Children will love Charley and Grampa, too.

WHEN CHARLEY MET GRAMPA

Picking up where Charley’s First Night (2012) ended, the tale of Charley and Henry Korn continues in this charming stand-alone storybook.

Now that new-puppy Charley has settled in, Henry writes to Grampa to tell him all about Charley and to invite Grampa to visit. With elegant simplicity, the premise is revealed: Grampa agrees to come but states that he has never been friends with a dog before. The ensuing action takes place when Henry and Charley go off through the snow to pick up Grampa from the village train station. As before, Hest’s language is descriptive and lyrical: “ ‘Wait till you meet Grampa,’ I told Charley, and he danced in the wind and his ears blew back and I pulled my sled for Grampa’s suitcase.” Oxenbury’s pencil-and-watercolor illustrations are enchanting, perfectly capturing the town, Henry and Charley’s trek, and their anxious wait at the station. With a WHOOOOO WHOOOOOOOO, the train finally arrives. Although Charley and Grampa look at each other a long time, and Charley even smiles, it is not at all certain they will be friends until, in a tense, dramatic moment, Charley effects the heroic rescue of Grampa’s windblown hat through the ever-deepening snow. One moment changes everything. That night, Charley and Grampa look into each other’s eyes again, this time telegraphing, “I love you.”

Children will love Charley and Grampa, too. (Picture book. 4-8)

Pub Date: Sept. 10, 2013

ISBN: 978-0-7636-5314-9

Page Count: 32

Publisher: Candlewick

Review Posted Online: July 31, 2013

Kirkus Reviews Issue: Aug. 15, 2013

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Pete’s fans might find it groovy; anyone else has plenty of other “12 Days of Christmas” variants to choose among

PETE THE CAT'S 12 GROOVY DAYS OF CHRISTMAS

Pete, the cat who couldn’t care less, celebrates Christmas with his inimitable lassitude.

If it weren’t part of the title and repeated on every other page, readers unfamiliar with Pete’s shtick might have a hard time arriving at “groovy” to describe his Christmas celebration, as the expressionless cat displays not a hint of groove in Dean’s now-trademark illustrations. Nor does Pete have a great sense of scansion: “On the first day of Christmas, / Pete gave to me… / A road trip to the sea. / GROOVY!” The cat is shown at the wheel of a yellow microbus strung with garland and lights and with a star-topped tree tied to its roof. On the second day of Christmas Pete gives “me” (here depicted as a gray squirrel who gets on the bus) “2 fuzzy gloves, and a road trip to the sea. / GROOVY!” On the third day, he gives “me” (now a white cat who joins Pete and the squirrel) “3 yummy cupcakes,” etc. The “me” mentioned in the lyrics changes from day to day and gift to gift, with “4 far-out surfboards” (a frog), “5 onion rings” (crocodile), and “6 skateboards rolling” (a yellow bird that shares its skateboards with the white cat, the squirrel, the frog, and the crocodile while Pete drives on). Gifts and animals pile on until the microbus finally arrives at the seaside and readers are told yet again that it’s all “GROOVY!”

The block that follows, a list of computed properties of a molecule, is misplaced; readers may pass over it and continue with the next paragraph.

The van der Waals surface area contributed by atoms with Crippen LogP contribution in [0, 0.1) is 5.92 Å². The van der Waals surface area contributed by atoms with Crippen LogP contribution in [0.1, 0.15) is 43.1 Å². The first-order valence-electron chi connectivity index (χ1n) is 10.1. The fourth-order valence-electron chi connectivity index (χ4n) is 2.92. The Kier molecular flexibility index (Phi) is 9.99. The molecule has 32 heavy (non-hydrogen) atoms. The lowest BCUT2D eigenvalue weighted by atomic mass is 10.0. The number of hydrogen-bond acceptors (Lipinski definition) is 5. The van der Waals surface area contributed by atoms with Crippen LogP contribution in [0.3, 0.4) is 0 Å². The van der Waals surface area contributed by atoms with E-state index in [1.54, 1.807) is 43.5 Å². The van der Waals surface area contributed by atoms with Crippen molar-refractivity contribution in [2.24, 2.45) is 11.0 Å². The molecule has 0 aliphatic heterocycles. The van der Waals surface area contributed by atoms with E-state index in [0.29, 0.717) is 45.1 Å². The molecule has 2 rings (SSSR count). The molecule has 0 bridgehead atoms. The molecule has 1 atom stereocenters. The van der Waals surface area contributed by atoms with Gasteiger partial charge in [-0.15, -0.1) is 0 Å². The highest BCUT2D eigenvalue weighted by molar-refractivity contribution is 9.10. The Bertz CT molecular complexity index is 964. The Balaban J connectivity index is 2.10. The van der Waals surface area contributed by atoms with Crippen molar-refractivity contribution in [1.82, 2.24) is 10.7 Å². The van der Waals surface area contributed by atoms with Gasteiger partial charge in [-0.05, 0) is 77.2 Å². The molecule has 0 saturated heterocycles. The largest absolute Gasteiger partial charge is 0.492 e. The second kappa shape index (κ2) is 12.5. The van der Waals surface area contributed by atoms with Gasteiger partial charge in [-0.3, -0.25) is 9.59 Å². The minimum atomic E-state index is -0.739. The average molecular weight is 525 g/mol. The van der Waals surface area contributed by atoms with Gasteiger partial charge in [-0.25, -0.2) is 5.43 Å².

Pete’s fans might find it groovy; anyone else has plenty of other “12 Days of Christmas” variants to choose among . (Picture book. 4-8)

Pub Date: Sept. 18, 2018

ISBN: 978-0-06-267527-9

Page Count: 48

Publisher: Harper/HarperCollins

Review Posted Online: Aug. 20, 2018

Kirkus Reviews Issue: Sept. 1, 2018

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Hee haw.

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THE WONKY DONKEY

The print version of a knee-slapping cumulative ditty.

In the song, Smith meets a donkey on the road. It is three-legged, and so a “wonky donkey” that, on further examination, has but one eye and so is a “winky wonky donkey” with a taste for country music and therefore a “honky-tonky winky wonky donkey,” and so on to a final characterization as a “spunky hanky-panky cranky stinky-dinky lanky honky-tonky winky wonky donkey.” A free musical recording (of this version, anyway—the author’s website hints at an adults-only version of the song) is available from the publisher and elsewhere online. Even though the book has no included soundtrack, the sly, high-spirited, eye patch–sporting donkey that grins, winks, farts, and clumps its way through the song on a prosthetic metal hoof in Cowley’s informal watercolors supplies comical visual flourishes for the silly wordplay. Look for ready guffaws from young audiences, whether read or sung, though those attuned to disability stereotypes may find themselves wincing instead or as well.

Hee haw. (Picture book. 5-7)

Pub Date: May 1, 2010

ISBN: 978-0-545-26124-1

Page Count: 26

Publisher: Scholastic

Review Posted Online: Dec. 29, 2018

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